Understanding which path is right to pursue requires understanding the differences in the two “worlds”. Academia is a publication-focused model of research, thus novelty is more important, and it’s okay if the research works, say, 70-90% of the time, as long as it produces groundbreaking knowledge. 

For research that is intended to be commercialized, the technology obviously needs to work 100% of the time and meet market needs. There is heavy emphasis on quality control and product development, which often cannot be done in academia. Moreover, these are not the typical kinds of projects that graduate students pursuing publication will want to work on anyway. 

Xiling often warns junior students and postdocs eager to pursue entrepreneurship not to go out to investors prematurely, when a technology is not ready for commercialization. As with starting any company, the fundamental proof of concept needs to be complete before raising any funding. You need to collect feedback to shape and focus your technical idea and effort.

“The typical mistake is you develop a product for an imaginary customer, or you develop something where there’s no path into the clinic because of the regulatory or reimbursement reasons,” says Xiling.

Students can also be tempted to start a company around a solution they’ve discovered that is only an incremental improvement.

“People think, ‘Hey I can do this 30% better.’ But, you’re not going to replace the existing product for doing 30% better,” Xiling says.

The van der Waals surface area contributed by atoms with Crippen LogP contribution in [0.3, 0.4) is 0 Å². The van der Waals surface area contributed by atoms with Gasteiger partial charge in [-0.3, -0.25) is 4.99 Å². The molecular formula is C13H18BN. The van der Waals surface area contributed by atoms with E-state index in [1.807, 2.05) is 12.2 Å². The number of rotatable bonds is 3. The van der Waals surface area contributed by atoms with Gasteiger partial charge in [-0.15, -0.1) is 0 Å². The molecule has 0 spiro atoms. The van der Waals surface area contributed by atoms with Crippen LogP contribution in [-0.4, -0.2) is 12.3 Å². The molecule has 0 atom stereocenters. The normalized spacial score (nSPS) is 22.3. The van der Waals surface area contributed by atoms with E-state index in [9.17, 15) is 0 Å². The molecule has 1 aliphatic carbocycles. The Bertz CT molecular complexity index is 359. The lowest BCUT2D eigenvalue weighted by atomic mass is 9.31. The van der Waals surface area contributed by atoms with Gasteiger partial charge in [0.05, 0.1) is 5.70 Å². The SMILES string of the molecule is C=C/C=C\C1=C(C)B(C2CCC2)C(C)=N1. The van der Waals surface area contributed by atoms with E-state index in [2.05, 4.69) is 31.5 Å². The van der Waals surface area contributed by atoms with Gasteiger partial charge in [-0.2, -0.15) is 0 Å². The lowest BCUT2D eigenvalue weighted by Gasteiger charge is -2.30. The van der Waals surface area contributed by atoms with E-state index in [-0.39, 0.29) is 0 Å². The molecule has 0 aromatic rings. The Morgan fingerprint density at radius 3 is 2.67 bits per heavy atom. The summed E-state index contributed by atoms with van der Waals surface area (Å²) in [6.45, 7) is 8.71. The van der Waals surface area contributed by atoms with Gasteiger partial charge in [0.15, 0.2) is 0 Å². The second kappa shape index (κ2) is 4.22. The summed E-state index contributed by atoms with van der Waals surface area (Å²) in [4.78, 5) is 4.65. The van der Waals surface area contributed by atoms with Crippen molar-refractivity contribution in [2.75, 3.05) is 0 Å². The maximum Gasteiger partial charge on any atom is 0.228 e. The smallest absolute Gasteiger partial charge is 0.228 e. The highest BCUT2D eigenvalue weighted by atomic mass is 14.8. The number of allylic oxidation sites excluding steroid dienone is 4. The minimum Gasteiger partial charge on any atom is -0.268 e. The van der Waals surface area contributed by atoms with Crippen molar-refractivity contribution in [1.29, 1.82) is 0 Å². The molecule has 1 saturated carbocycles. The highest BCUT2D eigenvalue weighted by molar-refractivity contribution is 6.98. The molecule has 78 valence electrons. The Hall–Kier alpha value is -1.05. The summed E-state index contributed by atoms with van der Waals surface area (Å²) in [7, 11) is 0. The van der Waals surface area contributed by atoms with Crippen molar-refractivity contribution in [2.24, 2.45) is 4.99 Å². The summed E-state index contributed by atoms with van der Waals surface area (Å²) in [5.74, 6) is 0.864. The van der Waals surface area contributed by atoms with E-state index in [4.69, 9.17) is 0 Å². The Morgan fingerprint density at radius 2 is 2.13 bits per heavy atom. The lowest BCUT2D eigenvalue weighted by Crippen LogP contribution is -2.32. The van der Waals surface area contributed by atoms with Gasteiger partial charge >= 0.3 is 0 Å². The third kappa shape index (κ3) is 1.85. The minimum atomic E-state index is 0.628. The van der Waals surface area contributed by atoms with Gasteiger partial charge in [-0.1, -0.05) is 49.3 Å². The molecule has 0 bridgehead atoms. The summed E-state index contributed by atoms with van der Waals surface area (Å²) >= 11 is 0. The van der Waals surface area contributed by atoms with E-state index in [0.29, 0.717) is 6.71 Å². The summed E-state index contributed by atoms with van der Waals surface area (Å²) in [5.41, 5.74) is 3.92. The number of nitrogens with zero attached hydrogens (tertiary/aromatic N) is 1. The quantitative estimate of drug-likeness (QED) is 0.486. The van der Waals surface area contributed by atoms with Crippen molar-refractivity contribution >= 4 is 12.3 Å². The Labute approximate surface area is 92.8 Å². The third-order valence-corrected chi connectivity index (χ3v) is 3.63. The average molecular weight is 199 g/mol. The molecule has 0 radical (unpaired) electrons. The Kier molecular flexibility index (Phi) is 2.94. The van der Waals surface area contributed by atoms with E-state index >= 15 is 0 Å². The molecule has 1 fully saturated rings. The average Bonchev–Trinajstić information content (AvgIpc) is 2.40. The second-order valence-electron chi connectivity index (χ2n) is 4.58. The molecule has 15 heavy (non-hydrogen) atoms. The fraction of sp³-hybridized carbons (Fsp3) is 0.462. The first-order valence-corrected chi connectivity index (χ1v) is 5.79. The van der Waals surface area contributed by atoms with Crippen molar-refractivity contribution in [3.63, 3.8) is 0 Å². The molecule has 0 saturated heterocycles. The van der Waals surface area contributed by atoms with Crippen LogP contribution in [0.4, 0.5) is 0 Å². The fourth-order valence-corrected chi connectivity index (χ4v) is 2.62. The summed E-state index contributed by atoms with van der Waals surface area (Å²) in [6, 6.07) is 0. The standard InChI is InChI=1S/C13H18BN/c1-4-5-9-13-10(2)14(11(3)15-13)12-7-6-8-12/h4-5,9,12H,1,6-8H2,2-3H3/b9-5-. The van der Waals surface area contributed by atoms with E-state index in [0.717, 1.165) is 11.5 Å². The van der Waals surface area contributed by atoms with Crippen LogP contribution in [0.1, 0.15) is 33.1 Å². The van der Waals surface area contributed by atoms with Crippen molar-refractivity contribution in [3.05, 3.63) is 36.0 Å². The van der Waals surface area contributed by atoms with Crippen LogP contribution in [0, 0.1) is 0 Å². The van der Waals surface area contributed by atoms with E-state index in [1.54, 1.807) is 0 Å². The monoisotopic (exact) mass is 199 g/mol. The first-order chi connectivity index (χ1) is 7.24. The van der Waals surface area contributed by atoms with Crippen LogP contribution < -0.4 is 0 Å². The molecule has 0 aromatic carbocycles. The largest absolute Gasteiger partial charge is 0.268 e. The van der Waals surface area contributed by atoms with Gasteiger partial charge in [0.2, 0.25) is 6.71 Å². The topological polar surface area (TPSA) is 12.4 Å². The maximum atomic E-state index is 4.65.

It is also important to realize that technology development is only a small part of getting a company to succeed. 

“70% is about all the other things—operating, marketing, sales, BD…” says Xiling. 

Academics can also underestimate the importance of management in building a successful company. 

“You don’t become a professor because you are good at managing, but that’s very important. Managing talent and managing companies is certainly a lot different from managing an academic group,” says Xiling. 

David and Xiling have found success by hiring the right people.

“Getting the right people dedicated to tasks where they can play to their strengths—I think that’s the most important thing,” says Xiling. 

Pitching a technical product to investors

Mar and Nils asked Xiling and David if they might be interested in pitching their product at Pear Demo Day — a week and a half before the day.